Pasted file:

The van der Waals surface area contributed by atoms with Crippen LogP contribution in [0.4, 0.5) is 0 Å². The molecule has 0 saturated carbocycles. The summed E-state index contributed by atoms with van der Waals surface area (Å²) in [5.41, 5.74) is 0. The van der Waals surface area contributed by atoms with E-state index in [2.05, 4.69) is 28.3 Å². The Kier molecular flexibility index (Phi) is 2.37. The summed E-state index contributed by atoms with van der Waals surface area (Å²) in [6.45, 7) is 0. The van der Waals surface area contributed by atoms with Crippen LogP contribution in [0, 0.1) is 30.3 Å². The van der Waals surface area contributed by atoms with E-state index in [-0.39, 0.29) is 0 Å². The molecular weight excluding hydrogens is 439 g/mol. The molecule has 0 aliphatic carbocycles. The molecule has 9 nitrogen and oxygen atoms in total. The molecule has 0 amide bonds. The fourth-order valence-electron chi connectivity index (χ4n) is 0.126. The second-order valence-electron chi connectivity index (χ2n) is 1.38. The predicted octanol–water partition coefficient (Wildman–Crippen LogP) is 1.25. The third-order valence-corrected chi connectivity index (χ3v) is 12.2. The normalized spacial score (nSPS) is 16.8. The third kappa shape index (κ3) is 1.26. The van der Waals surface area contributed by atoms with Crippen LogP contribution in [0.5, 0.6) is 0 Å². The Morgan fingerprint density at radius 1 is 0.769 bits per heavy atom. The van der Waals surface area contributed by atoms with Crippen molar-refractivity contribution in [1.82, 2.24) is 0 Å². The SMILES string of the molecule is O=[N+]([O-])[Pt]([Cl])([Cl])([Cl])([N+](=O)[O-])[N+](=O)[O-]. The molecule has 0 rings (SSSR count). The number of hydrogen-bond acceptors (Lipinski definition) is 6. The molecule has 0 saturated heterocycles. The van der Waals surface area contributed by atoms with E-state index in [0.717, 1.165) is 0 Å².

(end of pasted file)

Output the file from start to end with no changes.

The van der Waals surface area contributed by atoms with Crippen LogP contribution in [0.4, 0.5) is 0 Å². The molecule has 0 saturated carbocycles. The summed E-state index contributed by atoms with van der Waals surface area (Å²) in [5.41, 5.74) is 0. The van der Waals surface area contributed by atoms with E-state index in [2.05, 4.69) is 28.3 Å². The Kier molecular flexibility index (Phi) is 2.37. The summed E-state index contributed by atoms with van der Waals surface area (Å²) in [6.45, 7) is 0. The van der Waals surface area contributed by atoms with Crippen LogP contribution in [0, 0.1) is 30.3 Å². The van der Waals surface area contributed by atoms with E-state index in [-0.39, 0.29) is 0 Å². The molecular weight excluding hydrogens is 439 g/mol. The molecule has 0 aliphatic carbocycles. The molecule has 9 nitrogen and oxygen atoms in total. The molecule has 0 amide bonds. The fourth-order valence-electron chi connectivity index (χ4n) is 0.126. The second-order valence-electron chi connectivity index (χ2n) is 1.38. The predicted octanol–water partition coefficient (Wildman–Crippen LogP) is 1.25. The third-order valence-corrected chi connectivity index (χ3v) is 12.2. The normalized spacial score (nSPS) is 16.8. The third kappa shape index (κ3) is 1.26. The van der Waals surface area contributed by atoms with Crippen LogP contribution in [0.5, 0.6) is 0 Å². The Morgan fingerprint density at radius 1 is 0.769 bits per heavy atom. The van der Waals surface area contributed by atoms with Crippen molar-refractivity contribution in [1.82, 2.24) is 0 Å². The SMILES string of the molecule is O=[N+]([O-])[Pt]([Cl])([Cl])([Cl])([N+](=O)[O-])[N+](=O)[O-]. The molecule has 0 rings (SSSR count). The number of hydrogen-bond acceptors (Lipinski definition) is 6. The molecule has 0 saturated heterocycles. The van der Waals surface area contributed by atoms with E-state index in [0.717, 1.165) is 0 Å².